Rita Dove & Amnon Wolman

Thomas and Beulah


Innova 559


Disc A

1. The Event, Variation on Pain                                                          7:03

2. Jiving, Straw Hat, Courtship                                                                      7:44

3. The Zeppelin Factory, Under the Viaduct 1932, Compendium                  5:57

4. Aircraft, One Volume Missing, the Charm                                     5:12

5. Gospel, Roast Possum, The Stroke                                                            9:31

6. Thomas at the Wheel                                                                       5:46

7. Taking in Wash, Magic                                                                   7:25

8. Courtship Diligence, Promises, Dusting                                         5:42

9. Weathering Out, Mothering, Daystar                                                          10:30

                                                                                                total: 64:53

Disc B

1. The Great Palaces of Versailles, Sunday Greens, Wingfoot Lake              9:04

2. Company, The Oriental Ballerina                                                    10:41


Cynthia Harmon, Soprano

Ursula Oppens, Piano

Amnon Wolman, Electronics



Enhanced CD portion of Disc B includes: performance video,

poems, production photos, reviews, links, and artist bios.

            Place Disc B in your computer. You will need: 

Shockwave 8.5 (installer is on disc), web browser, Internet

connection, 40+MB RAM, Real Player/Quicktime/Windows Media

Player.  Open “Open.htm” first.  Mac users need to wait while

program loads.


• This disc contains Macromedia Shockwave™ Player software by Macromedia, Inc.,

Copyright © 1995-2000 Macromedia, Inc. All rights reserved.

Macromedia and Shockwave are trademarks of Macromedia, Inc.

• innova is supported by the National Endowment for the Arts


            Thomas and Beulah  is a theater song-cycle utilizing Rita Dove‘s book of poetry by the same name that was awarded the Pulitzer Prize in 1987. This is a collection of forty-four poems recounting the lives of her grandparents, African-Americans who met and resided in Akron Ohio, beginning at the outset of this century. It is scored for a singer, a pianist, live electronics, and lights. The most significant new element about this piece is that the musical drama is introduced in an exceptional framework engaging the spectators' perception of space as part of the artistic statement.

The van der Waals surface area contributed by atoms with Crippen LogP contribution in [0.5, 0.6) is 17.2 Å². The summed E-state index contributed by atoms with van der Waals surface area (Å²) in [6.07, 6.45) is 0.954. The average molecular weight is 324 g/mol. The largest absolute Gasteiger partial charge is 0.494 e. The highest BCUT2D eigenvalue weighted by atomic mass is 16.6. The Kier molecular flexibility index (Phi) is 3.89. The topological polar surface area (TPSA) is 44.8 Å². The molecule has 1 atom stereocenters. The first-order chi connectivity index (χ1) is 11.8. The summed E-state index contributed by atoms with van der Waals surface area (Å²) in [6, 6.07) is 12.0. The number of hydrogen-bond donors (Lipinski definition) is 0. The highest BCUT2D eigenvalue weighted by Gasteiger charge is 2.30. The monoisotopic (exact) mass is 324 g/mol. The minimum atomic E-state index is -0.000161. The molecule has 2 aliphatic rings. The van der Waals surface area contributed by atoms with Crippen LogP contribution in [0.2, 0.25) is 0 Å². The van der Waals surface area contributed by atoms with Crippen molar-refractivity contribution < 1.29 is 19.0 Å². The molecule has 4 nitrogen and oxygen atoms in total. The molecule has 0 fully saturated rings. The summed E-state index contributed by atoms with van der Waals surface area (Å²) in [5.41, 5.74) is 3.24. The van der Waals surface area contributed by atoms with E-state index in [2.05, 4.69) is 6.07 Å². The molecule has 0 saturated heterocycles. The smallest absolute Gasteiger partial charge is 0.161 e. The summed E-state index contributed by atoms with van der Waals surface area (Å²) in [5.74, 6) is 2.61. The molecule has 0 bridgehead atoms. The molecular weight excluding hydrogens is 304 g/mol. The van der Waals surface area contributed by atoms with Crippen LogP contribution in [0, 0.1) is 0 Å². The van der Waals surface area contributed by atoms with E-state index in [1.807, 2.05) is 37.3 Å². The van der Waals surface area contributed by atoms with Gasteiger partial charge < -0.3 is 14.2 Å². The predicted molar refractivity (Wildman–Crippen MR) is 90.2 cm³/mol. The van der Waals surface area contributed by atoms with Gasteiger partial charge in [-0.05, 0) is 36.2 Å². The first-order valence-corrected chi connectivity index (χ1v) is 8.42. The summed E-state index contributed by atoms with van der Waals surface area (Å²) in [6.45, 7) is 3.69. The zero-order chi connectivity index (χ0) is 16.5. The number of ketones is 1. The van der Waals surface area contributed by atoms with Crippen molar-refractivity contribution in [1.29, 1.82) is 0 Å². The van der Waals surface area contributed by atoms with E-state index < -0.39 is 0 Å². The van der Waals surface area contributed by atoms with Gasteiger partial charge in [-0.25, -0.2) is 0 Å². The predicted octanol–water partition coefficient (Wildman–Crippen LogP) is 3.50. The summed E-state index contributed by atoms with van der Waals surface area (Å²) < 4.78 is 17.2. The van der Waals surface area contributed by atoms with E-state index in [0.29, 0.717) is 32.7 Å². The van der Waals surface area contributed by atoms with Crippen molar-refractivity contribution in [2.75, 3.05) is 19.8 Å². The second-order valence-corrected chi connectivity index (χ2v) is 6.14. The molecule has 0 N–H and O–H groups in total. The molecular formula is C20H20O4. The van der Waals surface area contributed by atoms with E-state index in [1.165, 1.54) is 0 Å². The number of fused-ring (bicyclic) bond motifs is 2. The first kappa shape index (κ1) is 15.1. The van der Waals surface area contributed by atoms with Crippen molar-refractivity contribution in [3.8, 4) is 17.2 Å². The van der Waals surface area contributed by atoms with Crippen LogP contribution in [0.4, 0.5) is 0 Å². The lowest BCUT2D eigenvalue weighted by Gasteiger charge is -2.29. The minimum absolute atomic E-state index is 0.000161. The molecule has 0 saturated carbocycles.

The singer recites and sings the songs accompanied by the pianist and the electronics. The narrative of the tale is imparted as it progresses from one poem to the next. The pianist performs on a Yamaha Disklavier, which is a ordinary piano with the farther capacity of transmitting pitch, velocity, and controller data via MIDI to a computer. The electronic sounds put to use in the piece are all be based on the recitation of the poetry by Rita Dove herself. These recordings were mutated using diverse signal processing tools and saved in various sound-files (AIFF) which were triggered by the pianist during the performance.  Furthermore all of the music vocalized by the singer is recorded and modified, in real-time, using the instantaneous signal processing tools.

            The piece is presented in-the-round. The singer and piano are placed in the center. The listeners’ area is partitioned into six equal parts separated by unoccupied gaps. Subsequent to the onset of the show, six scrims are positioned in these gaps separating the zones or sections from each other. Lights are arranged encircling the patron. Some instruments are focused on the scrims and others on the audience sitting within a particular zone. This situation enables to cut off a specific section from others when the lights are focused on the scrims and on the spectators positioned within that area in an attractive manner generating games of lights and shadows.

            This arrangement provides the means for the transformation of the performance space as the piece proceeds. For example, the opening scene has the lights focused solely on the pianist and the singer, consequently offering a indisputable sensation of a primary production that all of the spectators see contemporaneously. In some other part of the show the lights are focused merely in a solitary section of the audience, this illumination includes lights that are aimed at the scrims of this segment from within, making the scrims opaque. In this last mentioned illustration the persons placed in that section observe that they are in a modest chamber observing an intimate show, and the people sitting in other divisions witness that section of the audience as the scenery in front of which the singer and the pianist are performing. The dispersion of sounds onto the loud speakers pursues a similar pattern. Therefore when the lights are accenting a precise area of the performance space, the sounds appear to arrive from an identical bearing.